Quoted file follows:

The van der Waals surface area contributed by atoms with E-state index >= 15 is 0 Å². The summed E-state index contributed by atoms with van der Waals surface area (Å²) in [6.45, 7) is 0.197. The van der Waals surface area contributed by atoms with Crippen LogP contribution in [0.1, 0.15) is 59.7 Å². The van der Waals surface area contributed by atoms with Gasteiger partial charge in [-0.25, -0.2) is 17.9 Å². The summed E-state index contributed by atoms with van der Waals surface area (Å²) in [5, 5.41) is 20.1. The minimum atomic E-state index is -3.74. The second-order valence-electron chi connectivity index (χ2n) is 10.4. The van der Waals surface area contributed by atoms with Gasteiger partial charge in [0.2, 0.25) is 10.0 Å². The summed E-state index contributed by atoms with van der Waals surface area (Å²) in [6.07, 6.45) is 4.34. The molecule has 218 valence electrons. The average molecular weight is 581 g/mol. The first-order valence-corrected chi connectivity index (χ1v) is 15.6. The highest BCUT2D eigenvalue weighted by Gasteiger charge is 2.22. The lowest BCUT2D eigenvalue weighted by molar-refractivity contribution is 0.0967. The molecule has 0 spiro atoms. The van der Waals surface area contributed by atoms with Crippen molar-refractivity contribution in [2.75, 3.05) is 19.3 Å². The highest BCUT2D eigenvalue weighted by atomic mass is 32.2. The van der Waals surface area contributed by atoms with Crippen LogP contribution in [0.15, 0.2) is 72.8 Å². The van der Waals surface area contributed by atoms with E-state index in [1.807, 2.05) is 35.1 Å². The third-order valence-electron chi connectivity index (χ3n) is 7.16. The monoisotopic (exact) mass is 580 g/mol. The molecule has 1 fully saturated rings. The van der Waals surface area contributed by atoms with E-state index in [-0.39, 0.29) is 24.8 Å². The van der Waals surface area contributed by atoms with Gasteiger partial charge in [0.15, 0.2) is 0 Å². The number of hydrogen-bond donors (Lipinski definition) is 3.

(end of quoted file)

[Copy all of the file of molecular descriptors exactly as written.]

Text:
The van der Waals surface area contributed by atoms with E-state index >= 15 is 0 Å². The summed E-state index contributed by atoms with van der Waals surface area (Å²) in [6.45, 7) is 0.197. The van der Waals surface area contributed by atoms with Crippen LogP contribution in [0.1, 0.15) is 59.7 Å². The van der Waals surface area contributed by atoms with Gasteiger partial charge in [-0.25, -0.2) is 17.9 Å². The summed E-state index contributed by atoms with van der Waals surface area (Å²) in [5, 5.41) is 20.1. The minimum atomic E-state index is -3.74. The second-order valence-electron chi connectivity index (χ2n) is 10.4. The van der Waals surface area contributed by atoms with Gasteiger partial charge in [0.2, 0.25) is 10.0 Å². The summed E-state index contributed by atoms with van der Waals surface area (Å²) in [6.07, 6.45) is 4.34. The molecule has 218 valence electrons. The average molecular weight is 581 g/mol. The first-order valence-corrected chi connectivity index (χ1v) is 15.6. The highest BCUT2D eigenvalue weighted by Gasteiger charge is 2.22. The lowest BCUT2D eigenvalue weighted by molar-refractivity contribution is 0.0967. The molecule has 0 spiro atoms. The van der Waals surface area contributed by atoms with Crippen molar-refractivity contribution in [2.75, 3.05) is 19.3 Å². The highest BCUT2D eigenvalue weighted by atomic mass is 32.2. The van der Waals surface area contributed by atoms with Crippen LogP contribution in [0.15, 0.2) is 72.8 Å². The van der Waals surface area contributed by atoms with E-state index in [1.807, 2.05) is 35.1 Å². The third-order valence-electron chi connectivity index (χ3n) is 7.16. The monoisotopic (exact) mass is 580 g/mol. The molecule has 1 fully saturated rings. The van der Waals surface area contributed by atoms with E-state index in [-0.39, 0.29) is 24.8 Å². The van der Waals surface area contributed by atoms with Gasteiger partial charge in [0.15, 0.2) is 0 Å². The number of hydrogen-bond donors (Lipinski definition) is 3.